August 15, 2017 11:54 am

Family publicly disowns white nationalist son after Charlottesville march

ABOVE: Pro-white activist Peter Tefft, who marched in a white nationalist rally in Charlottesville, Virginia over the weekend says he's proud to stand up for "civil rights" - and is happy to face the scorn of his family.

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The family of a North Dakota white nationalist who travelled to Charlottesville, Va. for a white supremacist rally has publicly denounced their son, saying he’s no longer welcome at home.

In an open letter published in a Fargo newspaper, Pearce Tefft said his youngest son, Peter, “is not welcome at our family gatherings any longer.”

“I pray my prodigal son will renounce his hateful beliefs and return home. Then and only then will I lay out the feast,” Tefft wrote.

READ MORE: White nationalist in viral photo from Charlottesville rally says he’s not an ‘angry racist’


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On Friday, a large group of white supremacists and members of the so-called Alt-Right marched through the University of Virginia campus, with Tiki torches in hand, to the school’s statue of founding father Thomas Jefferson, where they were met by a much smaller group of student counter-protesters, who were eventually surrounded.

READ MORE: White nationalist Richard Spencer leads protest against removal of Confederate statue

Punches were thrown and several people had to be treated for minor injuries, with police eventually breaking up the skirmish and arresting at least one person. The march was a lead-up to the planned “Unite the Right” rally, a protest against the impending removal of a statue of Confederate Gen. Robert E. Lee from Emancipation Park, the latest in a growing and controversial movement to take down Confederate statues and monuments in various U.S. cities.

Speaking with Fargo’s Valley News Live, Peter called the weekend rally is the “beginning of a new civil rights era and this time it’s going to be a pro-white one.”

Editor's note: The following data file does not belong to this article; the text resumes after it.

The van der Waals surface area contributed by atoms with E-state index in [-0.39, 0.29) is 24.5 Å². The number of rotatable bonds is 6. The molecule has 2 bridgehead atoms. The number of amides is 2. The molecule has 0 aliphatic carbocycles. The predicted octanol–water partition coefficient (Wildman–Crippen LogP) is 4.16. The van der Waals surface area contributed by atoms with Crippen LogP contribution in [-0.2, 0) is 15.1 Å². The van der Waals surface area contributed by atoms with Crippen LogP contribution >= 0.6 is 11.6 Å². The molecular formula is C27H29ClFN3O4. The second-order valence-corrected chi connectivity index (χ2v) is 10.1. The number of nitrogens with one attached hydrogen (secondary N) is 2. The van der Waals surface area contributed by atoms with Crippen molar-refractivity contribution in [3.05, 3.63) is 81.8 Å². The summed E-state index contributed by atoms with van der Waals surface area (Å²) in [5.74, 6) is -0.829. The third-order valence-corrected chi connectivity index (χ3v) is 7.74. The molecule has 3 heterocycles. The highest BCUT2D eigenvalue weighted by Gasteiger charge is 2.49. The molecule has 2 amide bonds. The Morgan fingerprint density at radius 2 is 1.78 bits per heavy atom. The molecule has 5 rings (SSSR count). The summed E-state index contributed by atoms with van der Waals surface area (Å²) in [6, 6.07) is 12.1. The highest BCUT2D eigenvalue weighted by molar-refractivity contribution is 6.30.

White nationalists carry torches on the grounds of the University of Virginia, on the eve of a planned “Unite The Right” rally in Charlottesville, Virginia, August 11, 2017.

Alejandro Alvarez/News2Share via Reuters.

“You had constitutionalists, you had basic Republicans, you had national socialists and you had white and southern identitarians and we’re all being thrown in the same boat by the media and that’s why we need to stand together,” the white nationalist said.

He went on to tell Valley News Live his views are not hateful.

“I guess I would ask how anybody sees advocating for civil rights as hate speech?” Peter said. “As far as the term white supremacist goes, in my view, anybody that thinks white people don’t need advocacy they’re the white supremacist.”

READ MORE: Charlottesville victim Heather Heyer wanted to deliver message to white supremacists

The man refused to comment on his father’s open letter referring to it as “harassment.”

In the letter, Tefft said he isn’t sure where his son learned his “hateful opinions.”

WATCH: White nationalist Richard Spencer says alt-right is connected to Donald Trump at ‘psychic level’

His hateful opinions are bringing hateful rhetoric to his siblings, cousins, nieces, and nephews as well as his parents. Why must we be guilty by association? Again, none of his beliefs were learned at home. We do not, never have, and never will, accept his twisted worldview,” the father wrote. “He once joked, ‘The thing about us fascists is, it’s not that we don’t believe in freedom of speech. You can say whatever you want. We’ll just throw you in an oven.’

“Peter, you will have to shovel our bodies into the oven, too. Please, son, renounce the hate, accept and love all,” Tefft wrote, closing out the letter.

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